6 Things All 20-Somethings Should Know About Credit Cards

Photographed by Rockie Nolan.
Fifty percent off your purchase here. 1,000 free miles there. When it comes to credit cards, the benefits are easy to see — while the downsides are often buried in the small print on the application.

But in order to fully maximize your credit card benefits (and minimize the damage), you have to know how they work. And the first rule is that those perks are not the main purpose of your plastic. "The point of a credit card is to build your credit score," explains Priya Malani, Refinery29's financial expert. "Think of your credit score kind of like a 'report card' of how reliable you are to pay back a loan." The better the score, the greater your chances of getting a mortgage, having a rental application sail through, or even getting a job. (It's totally legal for hiring managers to do a background check that includes your credit score; fair or not, some hiring managers assume a solid credit score means you'll be a solid employee.)

Sounds like a huge deal? It is. That's why it literally pays to know everything you can about credit cards before you slide one in your wallet. Click through to find the advice we wish we'd had before we opened a credit card.
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Illustrated by Paola Delucca.
"If you can trust yourself to not charge more than you can pay off, definitely get a card in college," Priya says. You'll be building your credit score before you'll need to make bigger financial decisions, which is great.

And if you don't trust yourself not to overspend, Priya recommends using Debitize, a website that links your credit card with your checking account. When you use your card, the site will take the purchase amount out of your checking account — and it will pay the bill off each month, too.
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Illustrated by Paola Delucca.
If you don't have a credit history yet, you're probably not going to be offered a card with a high limit. And that's totally fine!

"Take what they will give you, use it responsibly — a.k.a., pay your balance off on time and in full each month," Priya advises. And if you've paid off your bills on time for a few months, you can call the company to ask for a higher limit.
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Illustrated by Paola Delucca.
Priya advises people to think of credit cards as debit cards, rather than as "free money."

"Credit cards are actually the most expensive kind of short-term loan out there, with rates that can be north of 25% a year," Priya says. "But if you always pay your balance off in full, it's the best deal!"

If you can, Priya recommends paying your credit card balance off earlier than the day your statement is due, because it can help your credit score go up. Using less than 20% of your credit limit at a time can also increase your score. (It's the "free money" lure that will get you into trouble.)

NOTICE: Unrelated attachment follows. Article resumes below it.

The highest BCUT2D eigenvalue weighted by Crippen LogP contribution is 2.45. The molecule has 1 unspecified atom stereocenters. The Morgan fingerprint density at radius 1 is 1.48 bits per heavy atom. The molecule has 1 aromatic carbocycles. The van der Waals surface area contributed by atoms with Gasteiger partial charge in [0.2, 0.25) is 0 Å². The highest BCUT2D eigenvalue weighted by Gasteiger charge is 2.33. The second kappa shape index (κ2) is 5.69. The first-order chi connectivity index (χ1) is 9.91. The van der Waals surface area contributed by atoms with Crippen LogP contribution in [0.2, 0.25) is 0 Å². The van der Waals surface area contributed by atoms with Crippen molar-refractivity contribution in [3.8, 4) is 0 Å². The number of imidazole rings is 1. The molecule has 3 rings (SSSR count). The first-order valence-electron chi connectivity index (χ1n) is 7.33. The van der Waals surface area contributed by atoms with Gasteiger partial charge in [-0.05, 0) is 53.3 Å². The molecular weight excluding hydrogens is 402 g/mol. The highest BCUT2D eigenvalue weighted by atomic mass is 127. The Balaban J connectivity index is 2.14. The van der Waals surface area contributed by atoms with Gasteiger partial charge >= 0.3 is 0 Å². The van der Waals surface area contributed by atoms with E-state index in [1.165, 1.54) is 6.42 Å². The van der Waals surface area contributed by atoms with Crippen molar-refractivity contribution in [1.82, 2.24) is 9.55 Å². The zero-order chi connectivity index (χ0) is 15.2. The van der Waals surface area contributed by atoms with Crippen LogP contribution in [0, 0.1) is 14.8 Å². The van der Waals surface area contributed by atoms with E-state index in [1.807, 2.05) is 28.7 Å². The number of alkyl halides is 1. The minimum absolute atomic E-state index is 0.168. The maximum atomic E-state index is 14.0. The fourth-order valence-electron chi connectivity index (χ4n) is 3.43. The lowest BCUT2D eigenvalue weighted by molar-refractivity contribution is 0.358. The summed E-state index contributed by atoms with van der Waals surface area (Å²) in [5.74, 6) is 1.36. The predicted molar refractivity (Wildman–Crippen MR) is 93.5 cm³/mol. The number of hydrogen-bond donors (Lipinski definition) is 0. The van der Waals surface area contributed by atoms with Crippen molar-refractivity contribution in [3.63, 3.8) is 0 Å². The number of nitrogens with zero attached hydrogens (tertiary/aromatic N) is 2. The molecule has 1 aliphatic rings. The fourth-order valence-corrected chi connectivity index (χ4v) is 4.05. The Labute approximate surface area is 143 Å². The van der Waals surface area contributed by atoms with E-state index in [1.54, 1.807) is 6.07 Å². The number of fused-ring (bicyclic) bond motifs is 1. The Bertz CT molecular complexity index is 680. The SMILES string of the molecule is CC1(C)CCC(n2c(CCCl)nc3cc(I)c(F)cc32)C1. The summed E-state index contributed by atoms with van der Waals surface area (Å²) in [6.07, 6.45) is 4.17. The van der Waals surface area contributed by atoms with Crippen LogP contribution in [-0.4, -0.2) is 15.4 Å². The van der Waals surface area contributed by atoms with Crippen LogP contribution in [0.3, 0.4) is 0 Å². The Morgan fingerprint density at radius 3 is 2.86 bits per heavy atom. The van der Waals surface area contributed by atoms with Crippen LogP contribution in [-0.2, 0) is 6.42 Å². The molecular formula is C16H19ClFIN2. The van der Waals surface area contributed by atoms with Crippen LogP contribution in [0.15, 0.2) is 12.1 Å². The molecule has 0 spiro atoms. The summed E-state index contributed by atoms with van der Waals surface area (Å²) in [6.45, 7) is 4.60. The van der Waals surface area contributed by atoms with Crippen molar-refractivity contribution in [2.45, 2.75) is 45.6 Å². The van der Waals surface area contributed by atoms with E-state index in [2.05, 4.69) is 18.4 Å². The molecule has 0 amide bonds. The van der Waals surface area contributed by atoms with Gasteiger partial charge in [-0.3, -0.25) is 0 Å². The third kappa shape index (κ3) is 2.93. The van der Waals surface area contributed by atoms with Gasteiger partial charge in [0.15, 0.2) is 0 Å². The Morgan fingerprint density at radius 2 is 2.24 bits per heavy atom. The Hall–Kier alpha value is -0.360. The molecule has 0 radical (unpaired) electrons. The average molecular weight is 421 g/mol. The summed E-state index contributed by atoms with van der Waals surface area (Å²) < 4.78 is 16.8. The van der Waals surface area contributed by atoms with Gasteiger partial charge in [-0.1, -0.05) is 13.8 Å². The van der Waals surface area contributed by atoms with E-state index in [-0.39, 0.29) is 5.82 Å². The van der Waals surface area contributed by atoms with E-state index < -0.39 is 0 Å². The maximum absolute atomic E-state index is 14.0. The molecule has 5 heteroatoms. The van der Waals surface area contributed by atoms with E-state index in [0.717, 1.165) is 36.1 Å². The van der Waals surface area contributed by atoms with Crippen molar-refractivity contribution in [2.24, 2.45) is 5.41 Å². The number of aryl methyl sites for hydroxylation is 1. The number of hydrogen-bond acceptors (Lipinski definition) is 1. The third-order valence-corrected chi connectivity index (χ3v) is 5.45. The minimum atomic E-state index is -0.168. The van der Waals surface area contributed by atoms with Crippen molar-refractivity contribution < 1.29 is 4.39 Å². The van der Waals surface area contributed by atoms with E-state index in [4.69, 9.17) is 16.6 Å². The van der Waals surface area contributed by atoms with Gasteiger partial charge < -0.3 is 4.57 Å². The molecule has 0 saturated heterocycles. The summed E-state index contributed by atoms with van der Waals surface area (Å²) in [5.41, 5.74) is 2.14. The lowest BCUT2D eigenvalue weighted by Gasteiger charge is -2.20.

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Illustrated by Paola Delucca.
It's important to know your acronyms — APR and APY have little in common, and if you're opening a credit card, APR is the term you need to know. The acronym is short for "annual percentage rate."

APR refers to interest on your credit card (which you won't accrue if you pay it off in full each month), Priya explains. The lower your APR, the better, of course — but if you open a card with a high APR, you still won't have to pay that percent in interest if you pay the balance off on time.

If you see the acronym APY, meanwhile, that stands for "annual percentage yield" and refers to what you earn with online savings accounts. "You don't earn much at big banks," Priya says. "Places like Chase, Bank of America, and Citi only pay, like, 0.01% on basic savings accounts, compared to more than 1% with online banks."
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Illustrated by Paola Delucca.
"If the benefits of the card pay for the annual fee, it can definitely be worth it," Priya says. If there's a card that matches your lifestyle, the annual fee might pay off quickly — the same way, say, the price of a membership to a warehouse club would.

For example, if you're a frequent traveler, a card that comes with free checked bags could be worth the annual fee, Priya says.
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Illustrated by Paola Delucca.
While the best plan of action is to avoid credit card debt, there are still actions you can take if it does happen.

"You can sometimes call a credit card company and ask them to lower your interest rate, but that usually doesn't work because that's how they make their money," Priya says. "Instead, you should consider a balance transfer. There are deals out there where you pay no balance-transfer fee and no interest for 15 months."

Still, you'll probably need a good credit score to get a balance transfer. If you don't qualify for one, you may need to take out a personal loan, Priya explains. But the best solution is to not overspend on your credit cards so that you don't reach that point.
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